Farewell To A “Guy That Had No Place To Go"
Sunday, January 7, 2018 at 11:41AM

A tribute to Pat DiNizio of The Smithereens, who should have, at some point, been the biggest rock and roll star in the world.

It was a fairly uneventful drive right after the holiday season, I’d had the radio playing in the background, turned to the legendary WMMR in Philadelphia, and the DJ was talking about who we lost in 2017, talent like Mary Tyler Moore, Chuck Berry, Tom Petty and then…Pat DiNizio…singer for “The Smithereeens”.

I was surprised to hear about Pat. He’d passed in December, and I was just hearing about it now. This was sadly reminiscent of the career of “The Smithereens”, we’d only sort of hear about them from time to time.

However, for me, this was a band I’d loved very dearly for a very long time. They’d had maybe a modest hit or two that you’d hear maybe in passing, for me I’d heard “A Girl Like You” when I was in 8th or 9th Grade. I loved the guitar, that immediately jumped out at me, and I’ve always been sucker for a great lyric and this song had it, “First love, heartbreak, tough luck, big mistake, what else can you do.” I was HOOKED on this song, and as luck would have it, soon enough, during computer class, a classmate Paul said “hey, you ever hear of The Smithereens? I’m giving away their record ‘11’ want it?” My excitement likely threw off the negotiations, as the cost went from “free” to “3 dollars”, a small price to be able to listen to songs like “A Girl Like You” as much as I wanted.

Don’t know why “11” didn’t click fo Paul, but it clicked for me, those crunchy guitars, those sinister bass lines coupled with those lurking drums, those perfectly crafted power pop songs, I didn’t just want to hear more, I HAD to hear more like this. Fortunately, for my music situation, I got a job in 9th Grade at 14 years old, and 95% of my paychecks from this job from 14 to 18 went towards buying music. My 9th grade year was spent purchasing as much music by “The Smithereens”, “The Ramones” and “The Replacements” as humanly possible, this also kicked off a very weird era of my life, where I’d show up, 14–15 years old at 21 and over rock clubs to try and see “The Smithereens” and “The Ramones” (“The Replacements” were already broken up but, fear not, dear readers, I caught them later on a reunion tour) and I’d fail to see them every time. I’d hang out on the sidewalk though, trying to hear what I was missing. This was a bit of my life’s version of “Almost Famous”… though a far less successful version of it.

I wanted to talk about “The Smithereens” to anyone that would listen, but very few would listen to me babble about how much I loved “Blood and Roses” (that song has this line “I want to love, but it comes out wrong, I want to live, but I don’t belong” ARE YOU KIDDING ME? Those are some great lyrics) or how I was able to collect Smithereens’ b-sides and had so many of them I compiled them into a full length record called “Tracy’s World” so I could have an extra record in my collection that no one else had (I did this a lot and designed the record cover everything and released it under “Access Records” which was my own record label that I made up when I’d do these and I’d hand them out to anyone remotely interested in hearing them…I think the only one who has a copy of “Tracy’s World” other than me was my high school history teacher)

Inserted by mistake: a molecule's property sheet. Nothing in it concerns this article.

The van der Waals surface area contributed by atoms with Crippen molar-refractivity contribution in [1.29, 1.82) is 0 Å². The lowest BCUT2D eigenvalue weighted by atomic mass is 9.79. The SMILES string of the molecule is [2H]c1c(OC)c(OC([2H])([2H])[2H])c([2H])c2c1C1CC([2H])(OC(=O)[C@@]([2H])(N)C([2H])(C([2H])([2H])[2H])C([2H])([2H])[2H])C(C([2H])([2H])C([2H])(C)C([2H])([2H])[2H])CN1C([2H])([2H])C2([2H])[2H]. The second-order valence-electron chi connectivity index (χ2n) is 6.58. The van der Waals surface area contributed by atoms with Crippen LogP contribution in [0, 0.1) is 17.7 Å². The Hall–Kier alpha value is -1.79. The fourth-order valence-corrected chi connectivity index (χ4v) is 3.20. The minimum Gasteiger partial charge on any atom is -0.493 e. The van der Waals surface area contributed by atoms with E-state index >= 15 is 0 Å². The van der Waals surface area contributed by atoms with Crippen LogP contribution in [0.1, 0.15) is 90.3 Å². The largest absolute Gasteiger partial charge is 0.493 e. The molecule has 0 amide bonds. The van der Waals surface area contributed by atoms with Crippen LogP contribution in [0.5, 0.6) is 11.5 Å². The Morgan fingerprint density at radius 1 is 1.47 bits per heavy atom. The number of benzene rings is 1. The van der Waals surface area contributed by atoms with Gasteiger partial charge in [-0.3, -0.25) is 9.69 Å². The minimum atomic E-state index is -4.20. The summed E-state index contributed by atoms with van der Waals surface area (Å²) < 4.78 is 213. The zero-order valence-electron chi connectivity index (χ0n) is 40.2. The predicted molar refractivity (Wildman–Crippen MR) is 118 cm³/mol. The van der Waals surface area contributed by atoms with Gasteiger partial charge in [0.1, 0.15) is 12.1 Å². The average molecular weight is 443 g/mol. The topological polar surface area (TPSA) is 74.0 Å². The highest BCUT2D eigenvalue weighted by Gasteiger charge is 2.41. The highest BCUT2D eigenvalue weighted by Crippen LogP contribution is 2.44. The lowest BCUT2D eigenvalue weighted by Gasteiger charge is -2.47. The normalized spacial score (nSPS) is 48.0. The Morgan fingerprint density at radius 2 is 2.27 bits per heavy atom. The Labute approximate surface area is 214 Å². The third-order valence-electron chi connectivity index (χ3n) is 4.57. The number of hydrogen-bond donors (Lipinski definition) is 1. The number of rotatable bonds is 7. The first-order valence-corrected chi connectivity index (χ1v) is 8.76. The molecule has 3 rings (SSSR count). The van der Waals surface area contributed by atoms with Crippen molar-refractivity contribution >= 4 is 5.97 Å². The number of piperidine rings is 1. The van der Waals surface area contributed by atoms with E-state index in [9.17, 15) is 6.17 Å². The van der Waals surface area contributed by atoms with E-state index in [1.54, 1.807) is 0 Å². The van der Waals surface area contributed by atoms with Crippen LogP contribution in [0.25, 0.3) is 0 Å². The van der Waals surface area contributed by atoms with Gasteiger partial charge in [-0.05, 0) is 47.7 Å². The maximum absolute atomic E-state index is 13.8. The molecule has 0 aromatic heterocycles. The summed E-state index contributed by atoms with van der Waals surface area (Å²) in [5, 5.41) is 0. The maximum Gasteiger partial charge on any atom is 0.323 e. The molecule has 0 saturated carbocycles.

While I was working, getting through high school and trying not to act like a complete buffoon so maybe someday, some girl would like me, I also had an archive of Smithereens live performance (ever meet a fan of the band “Phish”? They have an amazing mental archive of live performances, right off the top of their heads, I had something similar for “The Smithereens”), I knew, if anyone asked, I could tell them that The Smithereens “Dennis Miller Live!” performance of “Top Of The Pops” sounded great and was worth it for Pat trying to make jokes after it, or that the guitar player Jim sang a line to “Blues Before and After” on “Saturday Night Live”, because I knew, eventually, it was just a matter of time before the world realized this band was great, and had so many catchy power pop tunes and when everyone got into them, I was going to be the guy to welcome them all to the “club”.

So, needless to say, if there was a soundtrack to my young adult life, “The Smithereens” would have been a prominent part of it, and after I’d heard that we lost Pat in December 2017, I thought a lot about him, and remember a story I’d heard about him, that he’d done a tour, where he’d come to fan’s living rooms and play a set for free. I laughed because I thought about how my teenage self would have done all he could to get one of those performances and would have recorded it and released it under his imaginary record label “Access Records”… where my high school history teacher would be the only one to ask for a copy.

Rest in peace, Pat DiNizio, the voice in the band “The Smithereens”,that, even for a brief moment, deserved to be the biggest rock stars on the planet.

Article originally appeared on Parking Lot Films (http://parkinglotfilms.com/).
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